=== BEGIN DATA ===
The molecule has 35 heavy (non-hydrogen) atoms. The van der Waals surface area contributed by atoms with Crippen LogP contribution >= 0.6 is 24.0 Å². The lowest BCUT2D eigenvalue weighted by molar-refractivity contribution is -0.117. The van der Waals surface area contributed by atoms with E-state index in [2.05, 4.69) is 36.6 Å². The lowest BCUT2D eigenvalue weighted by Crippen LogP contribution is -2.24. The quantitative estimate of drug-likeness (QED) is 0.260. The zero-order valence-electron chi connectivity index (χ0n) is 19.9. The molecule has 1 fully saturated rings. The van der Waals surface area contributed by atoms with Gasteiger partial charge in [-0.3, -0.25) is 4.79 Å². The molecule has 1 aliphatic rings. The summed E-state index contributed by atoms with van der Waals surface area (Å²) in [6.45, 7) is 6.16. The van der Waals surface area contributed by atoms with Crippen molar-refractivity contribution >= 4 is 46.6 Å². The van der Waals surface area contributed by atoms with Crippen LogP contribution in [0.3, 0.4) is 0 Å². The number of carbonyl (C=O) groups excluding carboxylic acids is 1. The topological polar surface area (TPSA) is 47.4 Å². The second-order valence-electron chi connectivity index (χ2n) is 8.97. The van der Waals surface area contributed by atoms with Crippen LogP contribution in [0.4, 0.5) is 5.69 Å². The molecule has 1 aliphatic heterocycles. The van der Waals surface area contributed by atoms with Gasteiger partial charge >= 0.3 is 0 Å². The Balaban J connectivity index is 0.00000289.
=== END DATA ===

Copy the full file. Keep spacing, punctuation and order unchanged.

The molecule has 35 heavy (non-hydrogen) atoms. The van der Waals surface area contributed by atoms with Crippen LogP contribution >= 0.6 is 24.0 Å². The lowest BCUT2D eigenvalue weighted by molar-refractivity contribution is -0.117. The van der Waals surface area contributed by atoms with E-state index in [2.05, 4.69) is 36.6 Å². The lowest BCUT2D eigenvalue weighted by Crippen LogP contribution is -2.24. The quantitative estimate of drug-likeness (QED) is 0.260. The zero-order valence-electron chi connectivity index (χ0n) is 19.9. The molecule has 1 fully saturated rings. The van der Waals surface area contributed by atoms with Gasteiger partial charge in [-0.3, -0.25) is 4.79 Å². The molecule has 1 aliphatic rings. The summed E-state index contributed by atoms with van der Waals surface area (Å²) in [6.45, 7) is 6.16. The van der Waals surface area contributed by atoms with Crippen molar-refractivity contribution >= 4 is 46.6 Å². The van der Waals surface area contributed by atoms with Crippen LogP contribution in [0.3, 0.4) is 0 Å². The number of carbonyl (C=O) groups excluding carboxylic acids is 1. The topological polar surface area (TPSA) is 47.4 Å². The second-order valence-electron chi connectivity index (χ2n) is 8.97. The van der Waals surface area contributed by atoms with Crippen LogP contribution in [0.4, 0.5) is 5.69 Å². The molecule has 1 aliphatic heterocycles. The van der Waals surface area contributed by atoms with Gasteiger partial charge >= 0.3 is 0 Å². The Balaban J connectivity index is 0.00000289.